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Name: Sherry
Status: student
Grade: 6-8
Location: IL
Country: N/A
Date: 12/13/2005


Question:
Question: How does the Coriolis Effect affect temperature? I have searched many resources and I have found a few places that have mentioned a relation with air pressure, but i have not found anything that has enough detail or really explains any relationship to temperature.


Replies:
The Coriolis effect (sometimes called the Coriolis "force", which is misleading) is a result of the gravitational attraction of the Earth on the atmosphere. The gravitational attraction of the Earth and the atmosphere is directed from a point in the atmosphere in a radial direction toward the Earth's center of gravity (which essentially is the geographic center of the Earth to a good approximation. The flow of air moves from a region of higher air pressure to an area of low pressure tangential to the surface of the Earth. Because of the direction of rotation of the Earth (in the northern hemisphere) the surface of the Earth "moves out from underneath" the radial gravitational attraction and the tangential air flow from high to low pressure. The net effect is a anti-clockwise circulation about the radial center of the low pressure. This dynamic process requires vector analysis because the Earth's surface and the center of the low pressure area are both changing position as a function of time. The effect of temperature is indirect, because the major contribution of temperature is the change in the atmosphere's density, and consequently the gravitational attraction. The larger effect is the converse -- the change in pressure that results from the rotation of the atmosphere causes a change in temperature due to changing regions of pressure difference. All of this gets more involved when moisture is added to the "mix" of variables because condensation of water vapor into liquid water involves a large release of energy. These effects can produce substantial changes in temperature. So thinking of the process as a "temperature-causing effect" is in a way looking at the effects through the "wrong end of the binoculars". The larger effect is the Coriolis effect resulting in significant changes in temperature, rather than temperature being the driving force.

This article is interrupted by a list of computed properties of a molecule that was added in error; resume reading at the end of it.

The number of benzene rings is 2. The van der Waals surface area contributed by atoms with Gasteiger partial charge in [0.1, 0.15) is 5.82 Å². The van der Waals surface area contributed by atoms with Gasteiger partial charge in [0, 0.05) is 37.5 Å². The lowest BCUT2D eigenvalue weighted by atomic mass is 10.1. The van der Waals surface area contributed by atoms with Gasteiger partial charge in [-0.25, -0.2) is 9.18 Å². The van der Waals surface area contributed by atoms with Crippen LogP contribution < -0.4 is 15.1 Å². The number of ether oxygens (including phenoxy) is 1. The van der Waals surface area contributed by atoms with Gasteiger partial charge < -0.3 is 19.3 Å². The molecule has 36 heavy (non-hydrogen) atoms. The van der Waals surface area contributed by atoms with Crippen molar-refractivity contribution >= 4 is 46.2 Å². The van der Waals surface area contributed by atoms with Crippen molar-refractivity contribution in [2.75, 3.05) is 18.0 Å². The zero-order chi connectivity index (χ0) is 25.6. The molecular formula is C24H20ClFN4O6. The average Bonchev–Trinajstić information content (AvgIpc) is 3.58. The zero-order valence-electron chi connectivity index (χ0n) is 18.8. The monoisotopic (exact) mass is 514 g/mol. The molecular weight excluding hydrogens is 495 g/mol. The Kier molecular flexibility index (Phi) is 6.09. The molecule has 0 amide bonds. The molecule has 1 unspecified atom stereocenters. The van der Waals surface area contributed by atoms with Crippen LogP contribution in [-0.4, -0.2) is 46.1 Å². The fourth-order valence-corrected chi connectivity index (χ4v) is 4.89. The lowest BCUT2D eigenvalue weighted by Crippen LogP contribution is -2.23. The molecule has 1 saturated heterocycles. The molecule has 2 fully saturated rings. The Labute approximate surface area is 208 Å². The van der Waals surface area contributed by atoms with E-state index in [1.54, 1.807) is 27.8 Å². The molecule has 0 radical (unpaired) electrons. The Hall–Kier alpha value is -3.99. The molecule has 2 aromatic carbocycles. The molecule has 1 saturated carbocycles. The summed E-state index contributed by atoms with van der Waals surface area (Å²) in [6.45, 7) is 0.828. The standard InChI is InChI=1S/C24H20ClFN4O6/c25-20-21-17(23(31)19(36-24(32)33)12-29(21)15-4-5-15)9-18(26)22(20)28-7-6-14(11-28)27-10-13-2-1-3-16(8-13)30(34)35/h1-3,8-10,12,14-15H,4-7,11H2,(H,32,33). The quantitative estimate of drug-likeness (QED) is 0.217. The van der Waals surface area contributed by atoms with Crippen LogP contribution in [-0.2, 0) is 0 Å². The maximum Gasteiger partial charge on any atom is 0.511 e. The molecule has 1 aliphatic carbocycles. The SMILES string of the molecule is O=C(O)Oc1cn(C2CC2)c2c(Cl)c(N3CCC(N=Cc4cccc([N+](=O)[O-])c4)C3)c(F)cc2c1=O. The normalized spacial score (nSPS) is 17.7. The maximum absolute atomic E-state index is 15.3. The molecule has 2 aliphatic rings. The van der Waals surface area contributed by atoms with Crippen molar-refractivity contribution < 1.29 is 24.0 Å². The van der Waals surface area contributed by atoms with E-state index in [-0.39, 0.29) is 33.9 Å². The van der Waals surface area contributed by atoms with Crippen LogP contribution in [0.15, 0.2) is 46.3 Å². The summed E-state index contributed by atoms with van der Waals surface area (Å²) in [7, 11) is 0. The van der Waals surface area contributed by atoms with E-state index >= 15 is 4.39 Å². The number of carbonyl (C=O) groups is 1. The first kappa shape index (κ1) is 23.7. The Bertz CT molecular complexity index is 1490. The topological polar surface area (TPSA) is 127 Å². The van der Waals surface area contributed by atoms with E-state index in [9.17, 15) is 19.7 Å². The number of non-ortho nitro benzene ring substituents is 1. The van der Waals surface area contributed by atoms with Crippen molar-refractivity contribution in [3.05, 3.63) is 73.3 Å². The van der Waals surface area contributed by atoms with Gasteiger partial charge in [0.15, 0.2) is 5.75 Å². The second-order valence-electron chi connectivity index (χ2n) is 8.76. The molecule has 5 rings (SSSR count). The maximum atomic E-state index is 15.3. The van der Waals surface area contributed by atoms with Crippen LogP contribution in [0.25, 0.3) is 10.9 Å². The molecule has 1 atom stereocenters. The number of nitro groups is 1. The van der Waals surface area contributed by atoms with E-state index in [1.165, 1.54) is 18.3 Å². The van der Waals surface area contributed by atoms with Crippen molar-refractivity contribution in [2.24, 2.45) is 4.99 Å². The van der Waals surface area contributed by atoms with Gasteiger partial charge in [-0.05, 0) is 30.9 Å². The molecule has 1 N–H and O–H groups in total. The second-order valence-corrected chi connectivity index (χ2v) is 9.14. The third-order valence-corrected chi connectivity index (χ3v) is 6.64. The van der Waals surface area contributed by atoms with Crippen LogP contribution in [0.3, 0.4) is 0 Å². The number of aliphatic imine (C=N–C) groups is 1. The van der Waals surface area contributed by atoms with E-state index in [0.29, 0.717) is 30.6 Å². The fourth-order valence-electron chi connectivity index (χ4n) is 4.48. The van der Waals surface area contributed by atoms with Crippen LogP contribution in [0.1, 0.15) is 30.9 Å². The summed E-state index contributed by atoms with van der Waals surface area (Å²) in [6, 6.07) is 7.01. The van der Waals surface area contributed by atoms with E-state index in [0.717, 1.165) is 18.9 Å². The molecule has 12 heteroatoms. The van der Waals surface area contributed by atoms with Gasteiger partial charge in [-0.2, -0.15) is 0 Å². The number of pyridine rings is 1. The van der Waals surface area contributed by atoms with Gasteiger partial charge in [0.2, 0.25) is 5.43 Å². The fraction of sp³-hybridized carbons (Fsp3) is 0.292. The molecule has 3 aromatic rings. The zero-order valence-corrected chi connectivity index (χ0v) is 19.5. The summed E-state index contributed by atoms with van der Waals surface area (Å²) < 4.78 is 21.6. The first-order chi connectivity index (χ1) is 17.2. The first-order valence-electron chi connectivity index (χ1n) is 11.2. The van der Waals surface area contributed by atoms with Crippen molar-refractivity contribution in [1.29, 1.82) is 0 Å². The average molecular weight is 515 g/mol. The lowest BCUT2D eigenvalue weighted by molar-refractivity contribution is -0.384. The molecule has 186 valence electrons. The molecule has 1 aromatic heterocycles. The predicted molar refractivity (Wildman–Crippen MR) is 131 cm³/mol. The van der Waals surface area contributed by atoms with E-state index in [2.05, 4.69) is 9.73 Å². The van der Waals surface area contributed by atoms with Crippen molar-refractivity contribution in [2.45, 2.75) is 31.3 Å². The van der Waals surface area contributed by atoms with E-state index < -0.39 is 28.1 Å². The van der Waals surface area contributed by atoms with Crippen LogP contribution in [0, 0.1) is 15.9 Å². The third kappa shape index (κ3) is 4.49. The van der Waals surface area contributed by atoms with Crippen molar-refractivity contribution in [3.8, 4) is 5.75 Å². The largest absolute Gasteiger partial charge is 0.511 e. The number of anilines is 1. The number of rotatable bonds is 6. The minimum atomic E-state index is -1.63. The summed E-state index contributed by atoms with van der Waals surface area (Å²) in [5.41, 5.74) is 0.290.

Vince Calder


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